From “reefer madness” to “crack babies,” American drug scares demonstrate that race shapes the construction of epidemics and diagnoses. This research brief reexamines the racial construction of drug scares in light of the recent methamphetamine (meth) scare, a drug “epidemic” constructed as White and accompanied by a new diagnosis: “meth mouth.” Through examination of survey data and dental research, I challenge the evidence for both the “epidemic” upsurge in meth use and the “meth mouth” diagnosis. Given the weak evidentiary basis for epidemic and diagnosis, I offer a preliminary interpretation that the meth epidemic is constructed as symptom and cause of White status decline, with dental decay the vehicle for anxieties about descent into “White trash” status.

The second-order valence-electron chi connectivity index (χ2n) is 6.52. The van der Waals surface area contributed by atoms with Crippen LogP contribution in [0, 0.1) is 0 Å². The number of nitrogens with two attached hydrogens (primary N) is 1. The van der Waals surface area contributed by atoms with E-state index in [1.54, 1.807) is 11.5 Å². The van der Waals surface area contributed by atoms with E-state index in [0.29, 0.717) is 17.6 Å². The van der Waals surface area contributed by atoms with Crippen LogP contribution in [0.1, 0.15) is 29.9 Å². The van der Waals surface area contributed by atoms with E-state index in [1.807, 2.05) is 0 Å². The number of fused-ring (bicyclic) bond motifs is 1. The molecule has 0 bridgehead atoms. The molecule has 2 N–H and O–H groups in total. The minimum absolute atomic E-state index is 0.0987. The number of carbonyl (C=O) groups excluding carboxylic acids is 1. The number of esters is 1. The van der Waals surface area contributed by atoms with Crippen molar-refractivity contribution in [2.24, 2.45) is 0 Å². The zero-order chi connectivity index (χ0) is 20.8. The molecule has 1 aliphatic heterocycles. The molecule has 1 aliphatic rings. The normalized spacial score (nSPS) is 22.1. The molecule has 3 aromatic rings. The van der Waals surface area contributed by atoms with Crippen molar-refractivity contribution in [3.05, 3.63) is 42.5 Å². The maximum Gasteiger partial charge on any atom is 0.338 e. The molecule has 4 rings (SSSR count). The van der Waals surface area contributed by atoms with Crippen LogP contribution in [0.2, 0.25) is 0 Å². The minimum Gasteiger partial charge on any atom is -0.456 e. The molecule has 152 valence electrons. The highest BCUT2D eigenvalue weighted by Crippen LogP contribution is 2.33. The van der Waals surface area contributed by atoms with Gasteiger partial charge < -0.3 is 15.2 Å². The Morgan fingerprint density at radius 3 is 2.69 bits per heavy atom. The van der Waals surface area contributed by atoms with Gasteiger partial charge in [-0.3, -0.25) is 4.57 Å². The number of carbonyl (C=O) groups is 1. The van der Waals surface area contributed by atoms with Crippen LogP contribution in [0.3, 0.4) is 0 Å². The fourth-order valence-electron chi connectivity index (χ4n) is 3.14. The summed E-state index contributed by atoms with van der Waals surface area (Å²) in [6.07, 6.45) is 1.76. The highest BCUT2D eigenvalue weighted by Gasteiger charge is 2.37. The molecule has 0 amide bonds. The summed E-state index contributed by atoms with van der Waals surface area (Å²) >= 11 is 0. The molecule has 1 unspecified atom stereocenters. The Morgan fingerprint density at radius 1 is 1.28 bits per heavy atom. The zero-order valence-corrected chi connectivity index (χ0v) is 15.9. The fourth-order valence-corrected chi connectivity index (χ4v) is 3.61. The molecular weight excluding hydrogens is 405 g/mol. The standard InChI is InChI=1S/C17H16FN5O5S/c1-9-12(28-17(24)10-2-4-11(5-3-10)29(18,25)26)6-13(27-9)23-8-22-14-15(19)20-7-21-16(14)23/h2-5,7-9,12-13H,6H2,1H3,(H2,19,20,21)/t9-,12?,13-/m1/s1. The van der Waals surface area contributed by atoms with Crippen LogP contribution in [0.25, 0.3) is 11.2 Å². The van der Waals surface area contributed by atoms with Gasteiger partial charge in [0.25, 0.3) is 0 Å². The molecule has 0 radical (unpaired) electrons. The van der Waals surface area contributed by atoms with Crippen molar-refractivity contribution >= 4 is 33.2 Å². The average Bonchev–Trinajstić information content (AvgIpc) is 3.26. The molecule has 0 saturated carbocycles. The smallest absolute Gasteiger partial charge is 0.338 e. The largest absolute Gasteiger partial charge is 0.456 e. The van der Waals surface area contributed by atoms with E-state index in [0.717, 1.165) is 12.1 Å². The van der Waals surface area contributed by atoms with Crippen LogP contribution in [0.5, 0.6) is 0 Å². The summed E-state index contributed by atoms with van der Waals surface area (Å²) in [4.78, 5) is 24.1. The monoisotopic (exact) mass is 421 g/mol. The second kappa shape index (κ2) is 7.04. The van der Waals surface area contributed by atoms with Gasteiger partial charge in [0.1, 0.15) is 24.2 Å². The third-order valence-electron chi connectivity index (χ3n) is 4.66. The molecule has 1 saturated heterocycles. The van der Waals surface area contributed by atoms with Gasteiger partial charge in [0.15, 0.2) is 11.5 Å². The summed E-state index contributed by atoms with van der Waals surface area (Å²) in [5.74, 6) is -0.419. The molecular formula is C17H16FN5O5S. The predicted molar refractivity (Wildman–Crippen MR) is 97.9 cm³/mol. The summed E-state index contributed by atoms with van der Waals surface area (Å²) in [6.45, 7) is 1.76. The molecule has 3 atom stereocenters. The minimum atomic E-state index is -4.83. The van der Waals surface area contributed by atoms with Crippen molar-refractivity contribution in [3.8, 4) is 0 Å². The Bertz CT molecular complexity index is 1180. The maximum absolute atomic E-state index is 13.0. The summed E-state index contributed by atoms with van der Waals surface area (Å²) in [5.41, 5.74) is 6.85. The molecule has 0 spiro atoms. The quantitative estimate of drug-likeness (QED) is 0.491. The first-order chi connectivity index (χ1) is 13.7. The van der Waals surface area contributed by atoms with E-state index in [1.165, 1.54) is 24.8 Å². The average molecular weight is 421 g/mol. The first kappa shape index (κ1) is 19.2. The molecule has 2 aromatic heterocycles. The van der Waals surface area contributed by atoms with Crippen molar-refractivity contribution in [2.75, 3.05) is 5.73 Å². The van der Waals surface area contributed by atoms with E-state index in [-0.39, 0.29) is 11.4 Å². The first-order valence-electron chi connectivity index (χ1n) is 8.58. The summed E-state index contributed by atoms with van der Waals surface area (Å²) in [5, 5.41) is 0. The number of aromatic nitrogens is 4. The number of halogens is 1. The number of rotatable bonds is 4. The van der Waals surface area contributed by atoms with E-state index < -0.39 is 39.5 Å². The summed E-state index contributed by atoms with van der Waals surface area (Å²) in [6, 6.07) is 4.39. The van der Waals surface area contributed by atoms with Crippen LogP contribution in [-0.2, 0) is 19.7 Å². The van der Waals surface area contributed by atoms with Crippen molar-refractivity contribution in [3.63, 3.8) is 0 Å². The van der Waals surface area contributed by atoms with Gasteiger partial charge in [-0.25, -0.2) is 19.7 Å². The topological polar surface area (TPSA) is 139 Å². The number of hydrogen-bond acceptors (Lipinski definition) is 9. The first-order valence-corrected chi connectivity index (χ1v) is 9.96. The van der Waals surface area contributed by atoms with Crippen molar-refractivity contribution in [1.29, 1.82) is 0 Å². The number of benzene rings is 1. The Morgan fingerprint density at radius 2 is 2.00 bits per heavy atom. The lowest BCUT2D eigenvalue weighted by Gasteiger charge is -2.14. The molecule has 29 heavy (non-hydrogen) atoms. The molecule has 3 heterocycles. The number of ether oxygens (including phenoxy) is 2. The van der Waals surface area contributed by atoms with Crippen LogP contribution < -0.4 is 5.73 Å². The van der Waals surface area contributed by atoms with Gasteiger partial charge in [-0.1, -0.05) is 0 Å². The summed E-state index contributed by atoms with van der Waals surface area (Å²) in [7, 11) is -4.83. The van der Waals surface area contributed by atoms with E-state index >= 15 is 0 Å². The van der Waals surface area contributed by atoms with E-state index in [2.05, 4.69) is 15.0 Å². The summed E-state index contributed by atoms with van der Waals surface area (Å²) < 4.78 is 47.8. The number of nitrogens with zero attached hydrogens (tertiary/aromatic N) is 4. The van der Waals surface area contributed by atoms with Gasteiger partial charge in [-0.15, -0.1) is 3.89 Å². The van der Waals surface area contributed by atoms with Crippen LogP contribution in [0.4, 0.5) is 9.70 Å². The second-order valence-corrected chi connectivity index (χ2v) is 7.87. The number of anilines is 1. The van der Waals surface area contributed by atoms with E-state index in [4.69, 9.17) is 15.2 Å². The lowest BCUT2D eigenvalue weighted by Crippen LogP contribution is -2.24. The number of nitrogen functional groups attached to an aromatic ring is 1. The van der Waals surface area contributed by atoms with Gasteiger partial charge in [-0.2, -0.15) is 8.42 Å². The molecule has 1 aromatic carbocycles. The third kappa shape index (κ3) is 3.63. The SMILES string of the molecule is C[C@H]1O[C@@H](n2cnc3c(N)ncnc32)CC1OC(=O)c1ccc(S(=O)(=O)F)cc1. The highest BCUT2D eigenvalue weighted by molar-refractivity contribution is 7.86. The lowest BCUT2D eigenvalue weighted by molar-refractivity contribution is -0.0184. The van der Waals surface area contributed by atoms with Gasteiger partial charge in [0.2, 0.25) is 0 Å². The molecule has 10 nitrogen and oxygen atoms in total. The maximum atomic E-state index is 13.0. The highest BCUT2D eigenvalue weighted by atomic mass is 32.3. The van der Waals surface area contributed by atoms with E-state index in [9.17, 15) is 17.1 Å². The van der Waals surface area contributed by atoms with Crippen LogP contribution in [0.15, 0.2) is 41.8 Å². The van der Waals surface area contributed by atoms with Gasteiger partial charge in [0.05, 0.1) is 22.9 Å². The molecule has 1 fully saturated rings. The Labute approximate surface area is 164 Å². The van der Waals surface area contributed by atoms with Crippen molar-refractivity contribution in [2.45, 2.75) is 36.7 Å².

All Science Journal Classification (ASJC) codes
- Cultural Studies
- Sociology and Political Science
- Drug Scares
- Meth Mouth